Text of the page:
WASHINGTON -- There's no way to put this politely. Raising taxes on U.S. oil companies and calling it an energy plan is just about the dumbest idea the Democrats have come up with yet.
Democrats call it "a windfall profits" tax, and it is at the heart of their plan to deal with punishing oil prices nearing $140 a barrel and skyrocketing gas prices that have crossed the $4-a-gallon threshhold at the pump.
Their proposed tax increase will not produce a drop more oil. In fact, it will reduce supplies. And it will not lower oil prices, either. It will make oil more expensive, because oil company costs would rise as a result of higher taxes.
Republican Sen. Kay Bailey Hutchison of Texas called the bill that Democratic leaders recently brought to the Senate floor "a pathetic attempt to even call itself an energy plan."
Democrats seem to have a problem with what they deem to be "windfall profits" only when it comes to oil. Farmers are raking in huge profits from corn to make ethanol, with heavy federal subsidies to boot. But there are no demands from Nancy Pelosi or Barack Obama to slap corn growers with higher taxes to confiscate their earnings, even though the environmental ethanol craze has been driving up the cost of bread, cereal, meat, poultry and just about everything else we eat.
The legislation Democrats proposed did not pass the laugh test. Besides its windfall profits tax, the bill suggested that the United States sue OPEC (this is the way litigious lawyers in the world's most deliberative body think) and called for yet another federal commission to look for price gouging.
But as Hutchison said, "it does not produce one ounce of energy. Not one ounce." Common sense suggests that we need to produce more fuel, but this bill was on empty, and mercifully, the Democrats failed to muster the 60 votes needed to end debate on the bill.
Someone once said the definition of crazy is doing the same thing over and over again but expecting different results. The same could be said of the windfall profit zealots.Congress passed a windfall profits tax in 1980. Hutchison reminded the Senate what happened: "It increased our reliance on foreign oil for our energy needs, it exported jobs overseas," and "it increased the price of oil," she said. It was such a disaster that Congress repealed it.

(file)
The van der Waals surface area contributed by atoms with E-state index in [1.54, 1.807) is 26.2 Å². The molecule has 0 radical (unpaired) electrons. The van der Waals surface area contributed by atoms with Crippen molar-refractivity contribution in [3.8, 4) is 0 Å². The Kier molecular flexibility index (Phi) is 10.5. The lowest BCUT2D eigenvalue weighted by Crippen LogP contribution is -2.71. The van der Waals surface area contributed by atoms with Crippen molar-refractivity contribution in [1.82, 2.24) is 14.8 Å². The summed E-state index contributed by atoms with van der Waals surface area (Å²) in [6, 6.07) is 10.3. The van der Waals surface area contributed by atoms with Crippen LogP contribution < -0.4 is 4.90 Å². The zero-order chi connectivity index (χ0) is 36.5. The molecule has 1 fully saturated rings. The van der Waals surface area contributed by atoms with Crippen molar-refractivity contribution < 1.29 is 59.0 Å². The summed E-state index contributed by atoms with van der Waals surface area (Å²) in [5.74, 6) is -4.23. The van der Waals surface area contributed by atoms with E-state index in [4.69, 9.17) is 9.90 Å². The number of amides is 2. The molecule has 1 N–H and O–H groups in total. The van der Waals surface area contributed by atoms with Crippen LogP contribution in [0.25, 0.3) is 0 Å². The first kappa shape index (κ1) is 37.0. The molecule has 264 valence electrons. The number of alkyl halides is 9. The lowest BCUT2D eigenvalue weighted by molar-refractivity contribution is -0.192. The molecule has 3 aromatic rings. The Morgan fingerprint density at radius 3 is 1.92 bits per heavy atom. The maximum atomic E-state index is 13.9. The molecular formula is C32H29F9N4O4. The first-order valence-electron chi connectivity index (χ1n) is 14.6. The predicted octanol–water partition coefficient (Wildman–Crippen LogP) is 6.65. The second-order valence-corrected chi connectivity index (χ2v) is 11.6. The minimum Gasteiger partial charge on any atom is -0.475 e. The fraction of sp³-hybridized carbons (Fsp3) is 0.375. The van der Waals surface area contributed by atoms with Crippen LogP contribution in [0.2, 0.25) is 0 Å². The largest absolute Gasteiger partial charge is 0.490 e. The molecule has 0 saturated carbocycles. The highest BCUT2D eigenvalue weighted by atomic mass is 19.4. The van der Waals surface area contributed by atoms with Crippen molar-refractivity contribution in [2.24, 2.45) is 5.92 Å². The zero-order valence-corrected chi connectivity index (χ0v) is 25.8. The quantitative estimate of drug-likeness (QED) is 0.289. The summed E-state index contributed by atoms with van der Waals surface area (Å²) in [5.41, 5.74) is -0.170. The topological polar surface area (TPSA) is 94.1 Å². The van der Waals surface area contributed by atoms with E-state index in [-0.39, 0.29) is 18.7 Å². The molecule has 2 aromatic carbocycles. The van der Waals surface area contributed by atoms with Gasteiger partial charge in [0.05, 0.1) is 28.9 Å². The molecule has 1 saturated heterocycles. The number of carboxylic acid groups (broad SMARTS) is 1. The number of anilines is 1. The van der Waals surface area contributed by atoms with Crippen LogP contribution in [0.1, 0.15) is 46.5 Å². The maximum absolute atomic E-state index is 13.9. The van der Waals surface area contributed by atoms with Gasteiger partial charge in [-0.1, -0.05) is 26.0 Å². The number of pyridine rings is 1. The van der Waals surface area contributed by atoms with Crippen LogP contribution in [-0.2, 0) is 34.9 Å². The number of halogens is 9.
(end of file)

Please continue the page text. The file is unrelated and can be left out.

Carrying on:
Ronald Reagan then came into office and changed our energy policy. We deregulated the industry, drilled more oil wells, turned on the oil spigots, lengthened the pipelines and produced our way out of supply shortages. The price of oil fell, and gas was once again plentiful and inexpensive.
One by one, other senators came forward last week to say much the same thing about this terrible bill. Sen. Bob Corker, R-Tenn., a member of the Energy and Natural Resources Committee, said it would do "nothing to lower energy prices or improve our energy security."
When Obama or his supporters talk about energy, they never breathe a word about "production," that is, increasing the supply of oil and gas to bring down prices. Corker, applying a little Tennessee horse sense, told his colleagues we need more "oil and gas production" and gasoline "refinery capacity." Exactly.
These were the core elements in the Republican alternative bill offered by New Mexico Sen. Pete Domenici: expand oil refineries to boost gas inventories, open up the Arctic National Wildlife Refuge to safe, surgical drilling and give states the option to explore off their outer continental shelf and reap the royalties.
Why are we in this mess? It isn't because liberal Democrats have the support of voters on this issue. A Gallup poll found that 57 percent of Americans support "drilling in U.S. coastal and wilderness areas now off limits."
We're in this mess because of a dark ideological mindset now controlling the levers of power in Congress that is hostile to the oil companies in particular, and to corporations in general.
Notably, the same poll found that fewer Americans are now blaming the oil companies for higher prices. Over the past year, the percentage that blames them has fallen from 34 percent to 20 percent or less, Gallup said.
In a paper that ought to be read by every lawmaker, Ben Lieberman, a senior energy analyst at the Heritage Foundation, says, "Good energy policy is easy to distinguish from bad energy policy. Good policy leads to more supplies of affordable energy and bad policy leads to less."
The next time you hear some politician talking about the energy crisis and saying nothing about boosting production or supply, that's going to be a very bad policy. It's as simple as that.